Each and every business now stores significant amount of operational and client data. And most of it (if not all of it) is digital. And most of it is sensitive and clients expect you to take all reasonable steps to protect their data.

As a result, loss of access to or loss of the data itself has a serious consequences for both the business’ operations, its reputation and its clients.

Now a days businesses are mostly worried about cyber attacks and ransomware thanks to increasing awareness and the sheer number of headlines we see, but as we are all painfully aware in Canterbury there is more than one way to lose your data or lose your access to it – natural disasters, hardware failure and physical damage, corrupted files, human errors, etc.

The good news is that a good backup system can go a long way to shelter your business from these scenarios and can also help you preserve and protect not only your data, but also your business continuity, and can also deliver enhanced security and provide faster and more efficient file storage.

There is a wide range of options out there that could be tailored for your business needs.

It may be counter intuitive but when it comes to backups and IT, it is not always the case of doing more, but doing what needs to be done well and consistently.

What you need to consider when evaluating a backup solution?

Access to experience and expertise

Make sure you have reliable team on board that have exposure to a wide range of solutions and have current experience managing them.

Having well thought out system, aligned with your business needs is just the first step of the process. Designing the system, implementing the solutions, day to day monitoring and maintaining its performance, and disaster recovery should it come to that, all require a different set of skills and knowledge.

What are your recovery objectives?

What data is mission critical for the business survival? Which applications, which files, which devices/endpoints? How long can you do without email? How long can you cope without access to your file server? What applications you need to recover first?

Depending on how fast you want your systems restored in full in an event of breach or incident, you will need to implement different solutions and the cost of your backup system will vary as well.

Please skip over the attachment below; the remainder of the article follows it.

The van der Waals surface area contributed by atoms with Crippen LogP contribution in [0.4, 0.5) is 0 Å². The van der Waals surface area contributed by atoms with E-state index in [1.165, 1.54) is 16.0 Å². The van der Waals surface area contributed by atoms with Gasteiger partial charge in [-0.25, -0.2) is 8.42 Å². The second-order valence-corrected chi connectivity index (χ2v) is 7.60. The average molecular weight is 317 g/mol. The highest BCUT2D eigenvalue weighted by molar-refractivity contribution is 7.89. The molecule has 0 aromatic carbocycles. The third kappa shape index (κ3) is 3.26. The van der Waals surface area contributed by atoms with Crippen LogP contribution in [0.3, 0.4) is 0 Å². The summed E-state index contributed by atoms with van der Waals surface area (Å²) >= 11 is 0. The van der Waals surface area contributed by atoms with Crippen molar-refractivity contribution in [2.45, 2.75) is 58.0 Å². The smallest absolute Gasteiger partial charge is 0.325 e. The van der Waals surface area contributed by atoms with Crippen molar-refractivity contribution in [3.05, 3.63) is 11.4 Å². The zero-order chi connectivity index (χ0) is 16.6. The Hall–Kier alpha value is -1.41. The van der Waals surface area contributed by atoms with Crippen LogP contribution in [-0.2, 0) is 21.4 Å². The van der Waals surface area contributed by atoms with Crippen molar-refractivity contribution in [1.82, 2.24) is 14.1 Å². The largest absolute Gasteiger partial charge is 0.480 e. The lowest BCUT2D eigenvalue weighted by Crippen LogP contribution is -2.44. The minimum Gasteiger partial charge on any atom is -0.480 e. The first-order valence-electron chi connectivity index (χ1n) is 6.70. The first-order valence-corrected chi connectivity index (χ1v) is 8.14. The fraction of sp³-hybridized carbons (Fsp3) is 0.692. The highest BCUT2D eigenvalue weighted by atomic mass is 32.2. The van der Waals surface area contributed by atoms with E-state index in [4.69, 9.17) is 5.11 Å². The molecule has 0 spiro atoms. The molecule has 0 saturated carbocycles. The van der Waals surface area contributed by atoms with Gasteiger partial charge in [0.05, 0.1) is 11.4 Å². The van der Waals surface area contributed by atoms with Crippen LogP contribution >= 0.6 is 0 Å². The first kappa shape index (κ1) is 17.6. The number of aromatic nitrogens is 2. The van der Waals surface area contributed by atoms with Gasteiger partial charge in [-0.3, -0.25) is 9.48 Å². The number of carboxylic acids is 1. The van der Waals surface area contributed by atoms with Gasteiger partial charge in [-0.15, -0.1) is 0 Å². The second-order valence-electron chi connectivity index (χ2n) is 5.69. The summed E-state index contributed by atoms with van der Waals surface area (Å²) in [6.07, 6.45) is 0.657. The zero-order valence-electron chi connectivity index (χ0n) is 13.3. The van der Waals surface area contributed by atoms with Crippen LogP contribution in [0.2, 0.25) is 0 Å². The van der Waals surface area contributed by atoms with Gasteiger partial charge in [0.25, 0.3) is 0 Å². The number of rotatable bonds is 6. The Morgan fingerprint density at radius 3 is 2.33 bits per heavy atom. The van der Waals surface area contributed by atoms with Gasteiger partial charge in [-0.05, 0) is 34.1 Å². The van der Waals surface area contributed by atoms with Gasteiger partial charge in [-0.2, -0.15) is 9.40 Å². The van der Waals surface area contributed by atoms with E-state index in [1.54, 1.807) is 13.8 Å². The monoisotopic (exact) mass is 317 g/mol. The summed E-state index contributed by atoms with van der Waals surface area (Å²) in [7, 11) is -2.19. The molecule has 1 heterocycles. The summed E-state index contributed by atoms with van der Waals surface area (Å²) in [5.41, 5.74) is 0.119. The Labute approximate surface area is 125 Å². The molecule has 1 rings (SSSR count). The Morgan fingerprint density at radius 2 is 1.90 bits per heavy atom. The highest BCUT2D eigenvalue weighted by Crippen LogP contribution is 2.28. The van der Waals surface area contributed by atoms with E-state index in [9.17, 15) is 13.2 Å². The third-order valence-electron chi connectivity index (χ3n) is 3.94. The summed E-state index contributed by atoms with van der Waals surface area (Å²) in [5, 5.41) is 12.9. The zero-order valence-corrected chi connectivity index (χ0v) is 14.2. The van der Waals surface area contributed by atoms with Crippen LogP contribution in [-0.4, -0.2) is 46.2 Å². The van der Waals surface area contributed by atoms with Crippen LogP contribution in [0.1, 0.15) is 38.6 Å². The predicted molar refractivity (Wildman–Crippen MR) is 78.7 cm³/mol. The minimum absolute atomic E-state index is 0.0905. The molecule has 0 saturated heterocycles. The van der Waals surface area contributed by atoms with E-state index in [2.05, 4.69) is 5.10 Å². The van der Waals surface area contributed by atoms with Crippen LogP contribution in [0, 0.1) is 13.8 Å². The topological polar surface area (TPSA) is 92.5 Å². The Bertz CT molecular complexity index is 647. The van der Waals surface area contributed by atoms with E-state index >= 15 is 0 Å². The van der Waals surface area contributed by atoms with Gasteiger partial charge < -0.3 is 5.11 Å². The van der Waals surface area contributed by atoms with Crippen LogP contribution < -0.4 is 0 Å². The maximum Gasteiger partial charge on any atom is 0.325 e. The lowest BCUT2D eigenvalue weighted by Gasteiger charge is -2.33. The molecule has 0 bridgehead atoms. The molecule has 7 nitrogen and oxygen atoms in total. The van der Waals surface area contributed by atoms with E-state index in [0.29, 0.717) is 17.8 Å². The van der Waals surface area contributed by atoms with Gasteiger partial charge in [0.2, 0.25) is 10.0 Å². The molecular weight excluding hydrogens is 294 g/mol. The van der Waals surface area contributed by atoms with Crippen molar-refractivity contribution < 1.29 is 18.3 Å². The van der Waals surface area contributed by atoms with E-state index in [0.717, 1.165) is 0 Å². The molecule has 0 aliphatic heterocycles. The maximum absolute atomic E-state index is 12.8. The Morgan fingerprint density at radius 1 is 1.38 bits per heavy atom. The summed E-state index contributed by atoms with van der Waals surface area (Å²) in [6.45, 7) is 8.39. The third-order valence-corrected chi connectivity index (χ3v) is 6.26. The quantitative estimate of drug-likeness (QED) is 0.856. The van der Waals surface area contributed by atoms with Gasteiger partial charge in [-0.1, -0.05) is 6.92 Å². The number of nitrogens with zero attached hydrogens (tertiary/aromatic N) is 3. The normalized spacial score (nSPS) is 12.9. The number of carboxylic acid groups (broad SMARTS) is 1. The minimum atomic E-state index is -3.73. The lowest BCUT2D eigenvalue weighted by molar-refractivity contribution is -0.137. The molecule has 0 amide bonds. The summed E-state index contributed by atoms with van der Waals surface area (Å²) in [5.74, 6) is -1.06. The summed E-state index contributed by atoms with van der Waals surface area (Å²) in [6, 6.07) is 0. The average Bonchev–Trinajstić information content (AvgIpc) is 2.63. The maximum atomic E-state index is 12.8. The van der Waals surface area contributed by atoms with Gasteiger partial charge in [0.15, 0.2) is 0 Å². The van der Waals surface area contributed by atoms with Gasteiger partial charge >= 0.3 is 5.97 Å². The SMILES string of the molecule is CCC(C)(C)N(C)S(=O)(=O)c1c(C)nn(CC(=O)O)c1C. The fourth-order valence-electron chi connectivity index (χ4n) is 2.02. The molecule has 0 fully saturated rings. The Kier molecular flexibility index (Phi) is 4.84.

How much data you can afford to lose? If your backup runs every 2 hours, then this is the maximum risk you carry at any given moment – to lose the last two hours of work.

Does your folder structure suit your business?

Create file organisation standard for your business and educate your staff about it – this will help you manage the data volumes in the long run, plus will help with productivity and reduce errors.

Backup your servers not just your data

Which machines/hardware are the most important ones for the business – you will need to backup the applications and their configurations as well in order to restore servers and crucial workstations to get the business up and running ASAP.

User access

Do you have a good system to determine what access each user account needs to have? In case of someone clicking on a phishing link, all data this user has access to will be compromised. Never use login with admin privileges for browsing and email. This will reduce the human error risk for your data.


How do you manage staff’s own devices and personal computers? Do you think you have important files on such devices and how would you ensure they are backed up?

Establish a process for your staff to follow when they use their own devices and provide guidelines. How to set up the business applications? How to protect them and keep them separate from personal use? How to store and backup the work they do on these devices?

Basic back up

General rule of a thumb – keep three copies of the data with one copy offsite.

Live data on your server is the first copy.